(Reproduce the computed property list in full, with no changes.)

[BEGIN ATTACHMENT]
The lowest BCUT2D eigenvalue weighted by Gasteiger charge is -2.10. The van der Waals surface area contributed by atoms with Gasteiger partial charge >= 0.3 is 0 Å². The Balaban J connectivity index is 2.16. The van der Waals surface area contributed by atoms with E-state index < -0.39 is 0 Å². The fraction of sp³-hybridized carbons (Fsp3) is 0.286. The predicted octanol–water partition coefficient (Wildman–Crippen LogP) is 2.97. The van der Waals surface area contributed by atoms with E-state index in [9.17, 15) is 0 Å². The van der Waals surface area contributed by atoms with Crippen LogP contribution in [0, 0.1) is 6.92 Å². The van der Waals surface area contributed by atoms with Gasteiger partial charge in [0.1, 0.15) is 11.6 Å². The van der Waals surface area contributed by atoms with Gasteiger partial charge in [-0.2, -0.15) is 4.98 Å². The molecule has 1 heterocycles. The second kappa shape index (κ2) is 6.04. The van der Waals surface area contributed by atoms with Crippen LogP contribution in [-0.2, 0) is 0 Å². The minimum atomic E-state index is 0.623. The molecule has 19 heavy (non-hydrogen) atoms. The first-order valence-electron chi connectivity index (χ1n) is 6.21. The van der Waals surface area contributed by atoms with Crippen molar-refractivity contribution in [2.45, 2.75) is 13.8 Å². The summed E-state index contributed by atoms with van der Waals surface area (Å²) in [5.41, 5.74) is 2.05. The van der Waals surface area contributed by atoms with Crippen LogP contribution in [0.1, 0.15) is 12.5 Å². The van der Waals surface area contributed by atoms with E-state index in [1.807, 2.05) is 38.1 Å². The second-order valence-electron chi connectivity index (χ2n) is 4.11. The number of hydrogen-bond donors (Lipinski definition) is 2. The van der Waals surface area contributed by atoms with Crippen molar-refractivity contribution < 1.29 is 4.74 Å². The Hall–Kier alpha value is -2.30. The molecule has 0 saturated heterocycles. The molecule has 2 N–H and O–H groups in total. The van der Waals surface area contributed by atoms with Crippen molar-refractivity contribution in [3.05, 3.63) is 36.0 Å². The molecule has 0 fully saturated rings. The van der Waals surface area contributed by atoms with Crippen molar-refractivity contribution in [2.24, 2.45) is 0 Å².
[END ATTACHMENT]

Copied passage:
The lowest BCUT2D eigenvalue weighted by Gasteiger charge is -2.10. The van der Waals surface area contributed by atoms with Gasteiger partial charge >= 0.3 is 0 Å². The Balaban J connectivity index is 2.16. The van der Waals surface area contributed by atoms with E-state index < -0.39 is 0 Å². The fraction of sp³-hybridized carbons (Fsp3) is 0.286. The predicted octanol–water partition coefficient (Wildman–Crippen LogP) is 2.97. The van der Waals surface area contributed by atoms with E-state index in [9.17, 15) is 0 Å². The van der Waals surface area contributed by atoms with Crippen LogP contribution in [0, 0.1) is 6.92 Å². The van der Waals surface area contributed by atoms with Gasteiger partial charge in [0.1, 0.15) is 11.6 Å². The van der Waals surface area contributed by atoms with Gasteiger partial charge in [-0.2, -0.15) is 4.98 Å². The molecule has 1 heterocycles. The second kappa shape index (κ2) is 6.04. The van der Waals surface area contributed by atoms with Crippen LogP contribution in [-0.2, 0) is 0 Å². The minimum atomic E-state index is 0.623. The molecule has 19 heavy (non-hydrogen) atoms. The first-order valence-electron chi connectivity index (χ1n) is 6.21. The van der Waals surface area contributed by atoms with Crippen molar-refractivity contribution in [2.45, 2.75) is 13.8 Å². The summed E-state index contributed by atoms with van der Waals surface area (Å²) in [5.41, 5.74) is 2.05. The van der Waals surface area contributed by atoms with Crippen LogP contribution in [0.1, 0.15) is 12.5 Å². The van der Waals surface area contributed by atoms with E-state index in [1.807, 2.05) is 38.1 Å². The second-order valence-electron chi connectivity index (χ2n) is 4.11. The number of hydrogen-bond donors (Lipinski definition) is 2. The van der Waals surface area contributed by atoms with Crippen molar-refractivity contribution < 1.29 is 4.74 Å². The Hall–Kier alpha value is -2.30. The molecule has 0 saturated heterocycles. The molecule has 2 N–H and O–H groups in total. The van der Waals surface area contributed by atoms with Crippen molar-refractivity contribution in [3.05, 3.63) is 36.0 Å². The molecule has 0 fully saturated rings. The van der Waals surface area contributed by atoms with Crippen molar-refractivity contribution in [2.24, 2.45) is 0 Å².